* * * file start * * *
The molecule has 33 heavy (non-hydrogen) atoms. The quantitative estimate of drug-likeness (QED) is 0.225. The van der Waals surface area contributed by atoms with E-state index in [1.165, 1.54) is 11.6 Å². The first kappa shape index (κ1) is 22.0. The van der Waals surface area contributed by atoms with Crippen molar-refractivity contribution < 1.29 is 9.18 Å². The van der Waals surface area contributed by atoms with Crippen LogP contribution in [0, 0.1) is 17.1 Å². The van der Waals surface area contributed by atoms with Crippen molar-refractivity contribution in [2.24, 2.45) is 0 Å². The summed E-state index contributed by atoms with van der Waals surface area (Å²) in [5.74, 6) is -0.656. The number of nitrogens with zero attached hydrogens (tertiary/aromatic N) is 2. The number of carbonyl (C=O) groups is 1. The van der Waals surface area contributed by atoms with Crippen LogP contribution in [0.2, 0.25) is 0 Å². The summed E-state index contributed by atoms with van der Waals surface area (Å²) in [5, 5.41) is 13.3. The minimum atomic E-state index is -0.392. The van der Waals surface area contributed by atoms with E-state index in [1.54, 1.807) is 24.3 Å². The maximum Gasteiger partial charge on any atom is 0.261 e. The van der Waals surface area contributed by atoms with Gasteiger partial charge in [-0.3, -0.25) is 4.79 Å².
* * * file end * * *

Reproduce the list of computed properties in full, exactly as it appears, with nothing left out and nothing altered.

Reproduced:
The molecule has 33 heavy (non-hydrogen) atoms. The quantitative estimate of drug-likeness (QED) is 0.225. The van der Waals surface area contributed by atoms with E-state index in [1.165, 1.54) is 11.6 Å². The first kappa shape index (κ1) is 22.0. The van der Waals surface area contributed by atoms with Crippen molar-refractivity contribution < 1.29 is 9.18 Å². The van der Waals surface area contributed by atoms with Crippen LogP contribution in [0, 0.1) is 17.1 Å². The van der Waals surface area contributed by atoms with Crippen molar-refractivity contribution in [2.24, 2.45) is 0 Å². The summed E-state index contributed by atoms with van der Waals surface area (Å²) in [5.74, 6) is -0.656. The number of nitrogens with zero attached hydrogens (tertiary/aromatic N) is 2. The number of carbonyl (C=O) groups is 1. The van der Waals surface area contributed by atoms with Crippen LogP contribution in [0.2, 0.25) is 0 Å². The summed E-state index contributed by atoms with van der Waals surface area (Å²) in [5, 5.41) is 13.3. The minimum atomic E-state index is -0.392. The van der Waals surface area contributed by atoms with E-state index in [1.54, 1.807) is 24.3 Å². The maximum Gasteiger partial charge on any atom is 0.261 e. The van der Waals surface area contributed by atoms with Gasteiger partial charge in [-0.3, -0.25) is 4.79 Å².